Priority one: People have digital access to information, their own data and services which support their health and wellbeing, wherever they are.
Society has seen fundamental changes over the past decade in how technology is used to support access to services, and the ways in which they are offered. People want and expect to have greater choice and control over how – and increasingly when – they access their care, support and services.
This means offering digital and non-digital options.
The response to Covid-19 has accelerated the pace of change across health and care, with services moving quickly and innovatively to provide better access to flexible and digitally enabled support. For many people, this has increased choice and flexibility. For services, it has eased pressures, freeing up time and capacity for services which cannot be delivered digitally.
Around 300 people a week were using video conferencing technology to access health and care services/appointments at the start of 2020.
By mid-2020, this number had risen to approximately 20,000 appointments every week, via the Near Me video consultation service.
In July 2021, over 1 million appointments had been delivered virtually.
Our ambition in 2018 was merely to spread its use: now we want to build on this and make it a choice that is available in every relevant health and social care interaction for every member of society.
For many people across Scotland digital exclusion remains an issue. This may be due to a lack of access to an appropriate device or a lack of skills and confidence to use digital services and to take advantage of the opportunities and benefits that come from being digitally connected. Supporting the development of digital skills in health and care and ensuring that everyone, regardless of their geography or background, can choose to access digital services across health and care is essential to ensuring that they really are for everyone. It is also in line with Scotland's overriding aim to achieve world-leading levels of digital inclusion.
Our underlying focus remains on addressing inequalities and improving citizen experience, making digital services as accessible as possible. This means services which communicate with each other across our integrated health and care system, but also digital options that are available in a range of formats and recognise that people have different accessibility needs.
Ensuring digital access for all is an essential element of shifting the focus of health and care systems from crisis intervention towards prevention, early intervention, enablement and supported self-management. Achieving our ambitions will support people to not only access support, but to manage and control their own health and care needs.
To improve digital access we will:
- Build on our Transforming Local Systems Pathfinders and involve citizens at all stages in the design and delivery of digital services to increase engagement and improve data quality, in line with the Scottish Approach to Service Design.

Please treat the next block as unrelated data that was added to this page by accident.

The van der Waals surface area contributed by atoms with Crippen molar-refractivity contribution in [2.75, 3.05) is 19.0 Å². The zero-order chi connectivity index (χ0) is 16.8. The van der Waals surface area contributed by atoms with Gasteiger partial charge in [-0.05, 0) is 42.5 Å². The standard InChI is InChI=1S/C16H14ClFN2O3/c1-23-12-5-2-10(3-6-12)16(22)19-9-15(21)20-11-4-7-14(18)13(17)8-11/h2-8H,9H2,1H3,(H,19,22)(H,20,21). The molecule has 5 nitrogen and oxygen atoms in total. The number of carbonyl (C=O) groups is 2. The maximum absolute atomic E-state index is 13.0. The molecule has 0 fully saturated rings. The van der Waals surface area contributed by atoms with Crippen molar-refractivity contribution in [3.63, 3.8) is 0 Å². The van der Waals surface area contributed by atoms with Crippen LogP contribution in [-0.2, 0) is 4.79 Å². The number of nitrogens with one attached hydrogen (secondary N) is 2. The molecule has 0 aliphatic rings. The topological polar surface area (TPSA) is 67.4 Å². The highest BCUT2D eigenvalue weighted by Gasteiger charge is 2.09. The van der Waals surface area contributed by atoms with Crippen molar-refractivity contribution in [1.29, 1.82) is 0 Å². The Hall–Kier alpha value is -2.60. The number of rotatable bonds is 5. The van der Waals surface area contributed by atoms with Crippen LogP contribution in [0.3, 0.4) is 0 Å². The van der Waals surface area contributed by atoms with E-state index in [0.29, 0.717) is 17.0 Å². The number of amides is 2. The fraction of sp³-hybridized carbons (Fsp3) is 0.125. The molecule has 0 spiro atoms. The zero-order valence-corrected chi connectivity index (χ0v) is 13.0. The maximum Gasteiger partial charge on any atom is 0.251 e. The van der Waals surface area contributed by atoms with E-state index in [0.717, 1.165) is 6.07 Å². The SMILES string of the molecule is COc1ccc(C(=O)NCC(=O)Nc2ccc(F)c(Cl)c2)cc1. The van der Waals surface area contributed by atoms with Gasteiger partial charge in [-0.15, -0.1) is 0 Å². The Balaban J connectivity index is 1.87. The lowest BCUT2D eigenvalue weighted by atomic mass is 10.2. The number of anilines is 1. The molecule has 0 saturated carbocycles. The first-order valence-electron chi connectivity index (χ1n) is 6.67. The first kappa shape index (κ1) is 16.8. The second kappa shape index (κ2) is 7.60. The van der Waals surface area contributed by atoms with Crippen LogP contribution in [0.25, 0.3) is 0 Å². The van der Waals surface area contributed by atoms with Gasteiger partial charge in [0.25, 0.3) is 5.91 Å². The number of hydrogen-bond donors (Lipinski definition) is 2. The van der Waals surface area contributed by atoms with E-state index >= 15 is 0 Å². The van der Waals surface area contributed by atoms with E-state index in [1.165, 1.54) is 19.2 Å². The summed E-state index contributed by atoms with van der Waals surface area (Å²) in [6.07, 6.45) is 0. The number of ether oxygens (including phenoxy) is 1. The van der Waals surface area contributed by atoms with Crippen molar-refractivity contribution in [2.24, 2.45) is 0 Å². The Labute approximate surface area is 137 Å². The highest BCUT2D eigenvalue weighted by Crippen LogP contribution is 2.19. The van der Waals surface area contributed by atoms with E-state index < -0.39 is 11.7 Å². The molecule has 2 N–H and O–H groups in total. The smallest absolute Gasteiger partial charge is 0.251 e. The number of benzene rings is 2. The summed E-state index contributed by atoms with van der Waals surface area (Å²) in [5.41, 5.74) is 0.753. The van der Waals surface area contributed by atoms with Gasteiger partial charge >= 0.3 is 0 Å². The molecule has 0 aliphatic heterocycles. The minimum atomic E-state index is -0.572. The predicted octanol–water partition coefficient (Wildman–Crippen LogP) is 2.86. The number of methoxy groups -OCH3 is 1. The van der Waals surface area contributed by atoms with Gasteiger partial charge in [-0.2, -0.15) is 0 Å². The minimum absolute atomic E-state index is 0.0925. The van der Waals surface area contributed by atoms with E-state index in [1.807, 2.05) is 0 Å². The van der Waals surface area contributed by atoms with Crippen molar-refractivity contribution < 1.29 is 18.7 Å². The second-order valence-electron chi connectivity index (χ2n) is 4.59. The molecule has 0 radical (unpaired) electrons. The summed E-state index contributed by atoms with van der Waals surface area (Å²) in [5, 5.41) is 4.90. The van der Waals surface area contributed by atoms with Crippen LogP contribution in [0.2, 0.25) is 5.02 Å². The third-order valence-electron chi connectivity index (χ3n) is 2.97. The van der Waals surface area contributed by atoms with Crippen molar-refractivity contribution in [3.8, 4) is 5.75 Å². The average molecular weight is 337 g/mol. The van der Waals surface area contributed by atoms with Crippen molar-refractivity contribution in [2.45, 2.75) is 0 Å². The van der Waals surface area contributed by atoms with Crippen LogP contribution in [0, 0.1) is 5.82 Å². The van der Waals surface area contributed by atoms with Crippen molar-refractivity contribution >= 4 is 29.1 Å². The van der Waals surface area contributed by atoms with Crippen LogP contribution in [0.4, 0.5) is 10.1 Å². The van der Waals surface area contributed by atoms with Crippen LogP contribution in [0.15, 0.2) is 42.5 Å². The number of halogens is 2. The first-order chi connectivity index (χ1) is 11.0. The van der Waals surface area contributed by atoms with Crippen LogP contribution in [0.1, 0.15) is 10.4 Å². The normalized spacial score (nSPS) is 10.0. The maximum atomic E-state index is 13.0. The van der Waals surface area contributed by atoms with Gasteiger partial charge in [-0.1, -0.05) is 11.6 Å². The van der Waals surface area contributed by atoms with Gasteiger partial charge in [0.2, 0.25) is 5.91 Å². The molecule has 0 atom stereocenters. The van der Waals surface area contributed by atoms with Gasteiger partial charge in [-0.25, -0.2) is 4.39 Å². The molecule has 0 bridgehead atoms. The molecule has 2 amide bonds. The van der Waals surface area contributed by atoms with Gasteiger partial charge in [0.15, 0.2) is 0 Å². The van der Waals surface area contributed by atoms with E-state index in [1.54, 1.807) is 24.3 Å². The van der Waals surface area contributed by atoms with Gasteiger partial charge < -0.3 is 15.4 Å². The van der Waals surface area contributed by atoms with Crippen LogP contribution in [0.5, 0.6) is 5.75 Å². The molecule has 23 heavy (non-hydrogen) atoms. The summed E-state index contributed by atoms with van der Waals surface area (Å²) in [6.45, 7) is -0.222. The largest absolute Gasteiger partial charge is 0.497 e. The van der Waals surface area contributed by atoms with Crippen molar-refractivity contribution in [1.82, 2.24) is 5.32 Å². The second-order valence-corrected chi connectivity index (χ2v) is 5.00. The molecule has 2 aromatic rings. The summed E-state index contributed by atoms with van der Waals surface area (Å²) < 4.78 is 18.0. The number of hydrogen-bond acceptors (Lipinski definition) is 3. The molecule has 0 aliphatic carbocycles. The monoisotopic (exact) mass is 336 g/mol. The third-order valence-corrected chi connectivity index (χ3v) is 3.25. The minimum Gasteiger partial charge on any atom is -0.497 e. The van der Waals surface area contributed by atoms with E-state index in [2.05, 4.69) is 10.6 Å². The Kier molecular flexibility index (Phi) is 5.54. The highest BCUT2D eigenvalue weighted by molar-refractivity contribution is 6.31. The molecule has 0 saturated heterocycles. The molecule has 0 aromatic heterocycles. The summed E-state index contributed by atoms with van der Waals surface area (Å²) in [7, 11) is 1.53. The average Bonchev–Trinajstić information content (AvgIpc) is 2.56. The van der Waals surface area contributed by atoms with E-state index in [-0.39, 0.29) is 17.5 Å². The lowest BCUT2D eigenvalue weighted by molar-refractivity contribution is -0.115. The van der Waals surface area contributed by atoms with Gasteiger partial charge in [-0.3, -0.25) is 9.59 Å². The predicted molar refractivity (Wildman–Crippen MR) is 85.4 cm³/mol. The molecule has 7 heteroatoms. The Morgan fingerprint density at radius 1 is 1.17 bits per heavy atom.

- Work with Connecting Scotland to ensure everyone is supported to access the devices, data and support they need to be able to use digital technology.
- Work with partners to ensure patients and residents of health and care services have full access to free Wi-Fi, both bedside and in public areas within healthcare settings.
- Make video-based access via the Near Me service a choice available for all appropriate appointments and services across health and care. This includes increasing the number of ways people can access the care, support and information they need, including opening up video-based access to group consultations, educational resources and peer support groups for all.
- Provide access to, and enable citizens to have control over, their own health and care information – including the ability to view and update information contained in their records, and access information such as test results, letters and treatment/care plans.
- Provide 24-hour digital access to services through asynchronous communication (the ability to 'chat' with services any time, when an instant response is not required, such as via email and online).
- Further develop and implement online triage so that people can be better supported/directed to information that allows them to access the most appropriate service depending on their needs, including self-service, Pharmacy First and others.
- Increase the number of ways whereby people can access the care, support and information they need, including through social prescribing.
- Ensure people understand their rights and responsibilities for using digital means to access information and services, and support people to embrace existing, new and emerging technologies.
- Continue to work closely with the Digital Equality and Inclusion Group to ensure work covered by this strategy recognises the diversity of Scotland's people and their accessibility needs, and embeds equality approaches.